Ahead of the World Cup group stage draw on Friday, take a closer look at each of the four pots, and which teams could pose danger for the highest-seeded squads.
The World Cup draw is Friday in Moscow, where the biggest remaining unknowns heading into next summer's competition will be cleared up. The four pots will yield eight groups that we'll all be able to dissect from all angles leading up to the June 14 opener featuring host Russia and its first opponent.
The pots, as has been widely documented in recent months, were determined by using the October FIFA ranking, with the teams, aside from Russia, being placed in sequential order.
As most are well aware, that FIFA table is constructed with metrics that don't necessarily reflect where nations actually sit on the competitive spectrum. In the November ranking, for example, 10 of the top 32 teams aren't even competing in the World Cup. That said, the best 32 teams in the world don't necessarily compete at the World Cup, either. All of that means there is plenty of room for discussion within each pot. Here's how each one shapes up entering the group draw, with the most current FIFA ranking attached:
1. Germany (FIFA Ranking: 1)
The Germans were clinical and downright dominant throughout World Cup qualifying, and Jogi Low has restocked his roster after a number of vital veterans from the 2014 championship squad stepped aside. No team has repeated as World Cup champion since Pele's Brazil in 1958 and 1962, but a balanced Germany stands as good a chance as any of replicating the feat.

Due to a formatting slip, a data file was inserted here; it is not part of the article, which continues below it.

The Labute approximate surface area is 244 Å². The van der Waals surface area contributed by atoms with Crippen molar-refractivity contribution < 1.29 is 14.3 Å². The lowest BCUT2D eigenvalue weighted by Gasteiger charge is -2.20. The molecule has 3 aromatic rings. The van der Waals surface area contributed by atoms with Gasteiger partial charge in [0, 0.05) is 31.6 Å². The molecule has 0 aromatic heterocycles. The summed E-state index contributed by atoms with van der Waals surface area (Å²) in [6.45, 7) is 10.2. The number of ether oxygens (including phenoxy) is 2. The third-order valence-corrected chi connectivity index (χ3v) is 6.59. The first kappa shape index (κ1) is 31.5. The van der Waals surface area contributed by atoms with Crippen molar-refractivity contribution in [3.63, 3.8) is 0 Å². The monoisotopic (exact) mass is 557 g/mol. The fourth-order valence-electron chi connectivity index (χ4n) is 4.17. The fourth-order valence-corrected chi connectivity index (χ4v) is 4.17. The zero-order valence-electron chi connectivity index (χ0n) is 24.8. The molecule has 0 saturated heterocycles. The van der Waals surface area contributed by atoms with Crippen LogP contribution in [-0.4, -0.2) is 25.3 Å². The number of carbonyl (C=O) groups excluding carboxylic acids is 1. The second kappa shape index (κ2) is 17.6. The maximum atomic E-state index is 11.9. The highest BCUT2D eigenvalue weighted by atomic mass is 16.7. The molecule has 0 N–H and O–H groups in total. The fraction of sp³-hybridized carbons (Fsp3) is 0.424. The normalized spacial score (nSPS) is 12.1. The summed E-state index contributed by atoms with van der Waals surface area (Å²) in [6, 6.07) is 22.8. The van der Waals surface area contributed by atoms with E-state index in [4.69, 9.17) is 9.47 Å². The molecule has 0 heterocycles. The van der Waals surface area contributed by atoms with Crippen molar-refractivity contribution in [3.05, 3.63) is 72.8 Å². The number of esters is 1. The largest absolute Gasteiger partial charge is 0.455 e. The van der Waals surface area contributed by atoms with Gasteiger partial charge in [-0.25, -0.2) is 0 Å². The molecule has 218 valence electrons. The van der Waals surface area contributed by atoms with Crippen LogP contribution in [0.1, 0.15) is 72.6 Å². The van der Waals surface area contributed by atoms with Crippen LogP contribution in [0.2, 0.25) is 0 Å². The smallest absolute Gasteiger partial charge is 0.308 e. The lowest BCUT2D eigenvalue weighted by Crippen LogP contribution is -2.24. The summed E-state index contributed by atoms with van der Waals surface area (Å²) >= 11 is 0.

2. Brazil (2)
Brazil is about way more than just Neymar this time around, and its form after Tite took over as manager has proven to be no joke. Four years after the nightmare of 7-1 on home soil, the Seleção are poised to contend for a sixth title–some 60 years after capturing a first.
3. France (9)
No team in the world has more talent on paper than France. The problem is, Didier Deschamps can only bring 23 players to Russia, and he can only play 11 at a time. Despite their riches and considering the expectations, Les Bleus were a bit underwhelming throughout qualifying and haven't established themselves as true favorites. Deschamps's selections will be under quite the microscope.
4. Belgium (5)
Belgium is like France Lite. There is so much attacking talent at Roberto Martinez's disposal (Kevin De Bruyne, Romelu Lukaku, Dries Mertens to name a few of his options), and after coasting through qualifying, the only question remaining is whether Belgium can put it all together on the biggest stage. The answer at Euro 2016 was "No."